The Eel Pasties
By Monseigneur de la Roche
_Of a knight of England, who, after he was married, wished his mignon to
procure him some pretty girls, as he did before; which the mignon would
not do, saying that one wife sufficed; but the said knight brought him
back to obedience by causing eel pasties to be always served to him,
both at dinner and at supper._
Many wonderful and curious adventures
have occurred in England, though
their recital would be out of place amongst these tales. Nevertheless,
the present story is appropriate to be told here to increase the number
of these tales, and is of a great lord of the kingdom of England, who
was very rich and powerful, and who, amongst all his servitors, had
especial trust, confidence, and affection in a young gentleman of his
household, and that for various reasons. And because of his loyalty,
diligence, cunning, and prudence, and other good qualities he found in
him, he hid from him nothing concerning his love-affairs.
As time went on, the said young gentleman, by his cleverness, grew
so much in his master's favour, that he not only knew his master's
love-affairs, but acted as emissary and go-between on every occasion, as
long as his master was unmarried.
But a certain time after that, it happened that by the advice of
his relatives, friends, and well-wishers, my lord was married to a
beautiful, noble, good, and rich lady, much to the joy of many persons;
and amongst other our _mignon_ was not the least joyful, as he said to
himself that the marriage would be to his master's welfare and honour,
and would cause him he hoped to cease from those pleasures of love which
he had hitherto practised.
One day he told the lord how glad he was that he had married a fair and
good lady, for now he would not need to have women sought for him as
before. To which my lord replied that nevertheless he did not intend
to abandon all his love-affairs, and although he was married would
sometimes employ the young man's services.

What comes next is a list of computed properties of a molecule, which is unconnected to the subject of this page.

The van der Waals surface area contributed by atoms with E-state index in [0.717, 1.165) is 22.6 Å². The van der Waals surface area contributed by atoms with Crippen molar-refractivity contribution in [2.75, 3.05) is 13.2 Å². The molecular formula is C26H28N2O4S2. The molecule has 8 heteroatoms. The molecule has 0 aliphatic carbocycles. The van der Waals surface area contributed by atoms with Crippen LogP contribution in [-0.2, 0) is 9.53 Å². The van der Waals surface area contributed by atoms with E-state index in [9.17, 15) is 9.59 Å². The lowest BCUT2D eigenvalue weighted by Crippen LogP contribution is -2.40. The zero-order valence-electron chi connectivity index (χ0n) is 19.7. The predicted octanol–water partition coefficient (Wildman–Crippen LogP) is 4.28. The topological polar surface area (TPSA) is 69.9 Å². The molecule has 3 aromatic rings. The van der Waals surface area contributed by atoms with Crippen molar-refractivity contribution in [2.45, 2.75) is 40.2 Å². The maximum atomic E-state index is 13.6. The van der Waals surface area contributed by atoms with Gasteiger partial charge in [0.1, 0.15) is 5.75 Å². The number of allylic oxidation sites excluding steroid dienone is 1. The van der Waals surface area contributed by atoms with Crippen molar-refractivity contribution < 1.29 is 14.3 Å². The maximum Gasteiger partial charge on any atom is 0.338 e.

The youth was not pleased to hear this, and replied that such amours
should cease now that his love was shared by a lady who excelled all
others in beauty, prudence, and goodness.
"Do as you please, my lord," said he, "but, for my part, I will never
carry a message to any woman if it is to prejudice my mistress."
"I know not what you mean by prejudice," said his master, "but you must
prepare to go to such and such ladies. For I would have you know that
your duties will be as they were before."
"Oh, my lord," said the youth, "it seems that you take a pleasure in
abusing women, which is not right; for you know well that all those
you have named are not to be compared in beauty or other respects to my
lady, to whom you are offering a deadly insult if she should ever hear
of your misconduct. And what is more, you cannot be ignorant that in so
doing you damn your own soul."
"Cease your preaching," said my lord, "and do as I command."
"Pardon me, my lord," said the youth. "I would rather die than, through
my means, trouble should arise between you and my lady; and I beg of you
to be satisfied with me as I am, for certainly I will no more act as I
My lord, who saw how obstinate the young man was, pressed him no more
at that time. But three or four days after that, without alluding to the
conversation they had had, he demanded of the young man, amongst other
things, what dish he preferred, and he replied that no dish pleased him
so much as eel pasties.
"By St. John, it is a good dish," said his master; "you have not chosen
That being said, my lord retired, and caused to be sent to him his